Faris and Derbez keep Overboard afloat
There’s really no reason for Rob Greenberg’s Overboard to exist. The 1987 original with Kurt Russell and Goldie Hawn is a perfectly serviceable light comedy that’s readily available on streaming services and has become a cornerstone of the TBS movie canon. Actually, the true purpose of this vehicle is to introduce American audiences to Eugenio Derbez, Mexico’s biggest movie star, one of the producers of this film, and, from the basis of this outing, a capable actor with an affable screen presence. I wouldn’t mind spending more time with him, which of course will be determined by the success of Overboard at the box office.
The obvious change from the original to this incarnation is the gender switch of the two leads. This time out, Anna Faris is the representative of the working class, a single mom named Kate with three kids who makes ends meet by delivering pizzas and working for a cleaning service. She’s in desperate need of help, as her mother (read “daycare provider”) has left her high and dry with her final nursing exams looming large in her very near future. Every day is a crisis, and things hit a new low when she’s sent to billionaire playboy Leonardo’s (Derbez) super-yacht to clean the champagne-soaked carpets. His arrogance runs up against her independent streak, and before you know it, she’s been tossed overboard with all of her equipment. He repeats this feat later in the night after he drunkenly stumbles into the drink, waking up on shore the next morning with amnesia.
The fun begins when Kate claims Leonardo as her husband and convinces him they are long-timed marrieds and that he’s a recovering alcoholic that works construction. Suddenly, the soft playboy is required to do manual labor as well as deal with an attractive woman who keeps him out of her bed and three young girls desperately in need of a father figure.
It’s easy to see why Derbez is so popular south of the border, and there’s no reason he can’t have a successful career in Hollywood if he chooses his projects wisely. His arrogance is tinged with a sense of boyishness that’s ingratiating, and when he’s required to be a working stiff his natural charm holds him in good stead. His scenes with the three young actresses playing his daughters have a natural feel to them, he can pull off physical comedy what with all the shenanigans he must deal with on the construction site, and he is genuinely romantic as well. The comedic elements at play here are old hat for Faris and she delivers the funny without breaking a sweat. The most pleasant surprise is the chemistry between the two leads, as they crack wise at each other with perfect timing, and there’s a general sense of camaraderie and respect between them that’s a delight to see. They’re likable enough for me to want to see them handed a better, more intelligent script.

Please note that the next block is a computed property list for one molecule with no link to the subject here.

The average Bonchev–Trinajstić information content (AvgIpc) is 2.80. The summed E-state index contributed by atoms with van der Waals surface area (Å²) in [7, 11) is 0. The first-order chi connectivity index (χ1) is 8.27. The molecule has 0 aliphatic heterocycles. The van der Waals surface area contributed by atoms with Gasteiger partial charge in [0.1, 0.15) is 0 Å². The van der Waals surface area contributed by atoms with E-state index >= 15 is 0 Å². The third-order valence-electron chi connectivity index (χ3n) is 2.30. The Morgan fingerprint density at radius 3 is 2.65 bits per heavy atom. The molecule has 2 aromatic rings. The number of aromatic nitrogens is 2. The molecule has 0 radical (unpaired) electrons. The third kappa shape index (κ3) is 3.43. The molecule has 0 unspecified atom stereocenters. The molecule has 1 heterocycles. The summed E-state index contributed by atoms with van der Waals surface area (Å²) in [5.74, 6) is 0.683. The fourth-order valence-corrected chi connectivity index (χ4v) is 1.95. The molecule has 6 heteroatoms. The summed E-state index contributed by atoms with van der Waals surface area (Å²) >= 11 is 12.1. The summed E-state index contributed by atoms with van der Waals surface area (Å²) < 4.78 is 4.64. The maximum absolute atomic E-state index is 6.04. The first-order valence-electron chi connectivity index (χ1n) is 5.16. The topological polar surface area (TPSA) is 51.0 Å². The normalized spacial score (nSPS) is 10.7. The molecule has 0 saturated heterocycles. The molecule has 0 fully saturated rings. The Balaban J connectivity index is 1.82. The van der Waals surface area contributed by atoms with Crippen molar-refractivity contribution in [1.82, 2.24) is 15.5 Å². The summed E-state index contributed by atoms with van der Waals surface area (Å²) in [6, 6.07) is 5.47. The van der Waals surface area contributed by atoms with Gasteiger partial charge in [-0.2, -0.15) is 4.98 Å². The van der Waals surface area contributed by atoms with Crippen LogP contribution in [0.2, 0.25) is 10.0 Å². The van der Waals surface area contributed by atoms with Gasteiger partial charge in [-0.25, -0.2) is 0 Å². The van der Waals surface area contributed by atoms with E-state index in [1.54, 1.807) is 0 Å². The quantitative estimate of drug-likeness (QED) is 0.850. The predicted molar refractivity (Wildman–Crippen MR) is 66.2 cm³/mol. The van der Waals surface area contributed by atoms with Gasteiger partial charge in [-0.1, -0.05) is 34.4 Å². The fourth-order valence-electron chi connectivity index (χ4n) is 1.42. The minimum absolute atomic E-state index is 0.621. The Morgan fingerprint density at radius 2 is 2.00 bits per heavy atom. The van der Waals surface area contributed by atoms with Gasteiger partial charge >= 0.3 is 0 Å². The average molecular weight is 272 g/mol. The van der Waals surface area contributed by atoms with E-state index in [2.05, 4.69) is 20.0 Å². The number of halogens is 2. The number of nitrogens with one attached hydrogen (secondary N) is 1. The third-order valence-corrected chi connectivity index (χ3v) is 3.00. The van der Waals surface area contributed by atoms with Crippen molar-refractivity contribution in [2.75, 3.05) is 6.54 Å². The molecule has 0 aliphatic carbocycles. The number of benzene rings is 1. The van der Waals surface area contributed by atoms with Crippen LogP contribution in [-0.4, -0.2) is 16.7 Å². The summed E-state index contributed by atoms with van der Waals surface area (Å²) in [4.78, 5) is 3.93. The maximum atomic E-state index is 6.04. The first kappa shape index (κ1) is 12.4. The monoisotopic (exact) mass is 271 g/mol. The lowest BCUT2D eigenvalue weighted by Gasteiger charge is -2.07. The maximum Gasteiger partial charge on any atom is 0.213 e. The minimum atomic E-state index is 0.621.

The requisite happy ending is stumbled towards in the film’s awkward third act that can’t end soon enough. There are no surprises here except for the movie’s vision of today’s America. Mexican immigrants and American citizens are portrayed as honest, hard-working folk who may be business owners or blue-collar workers who are all upstanding citizens. Everyone works together, helps each other out and embraces their respective cultures without threat of ridicule or prejudice. While some may see it as a naive notion, it serves as a vision of what is possible, a baby step towards finding a solution to what divides us. If nothing else, Overboard should be remembered for this.
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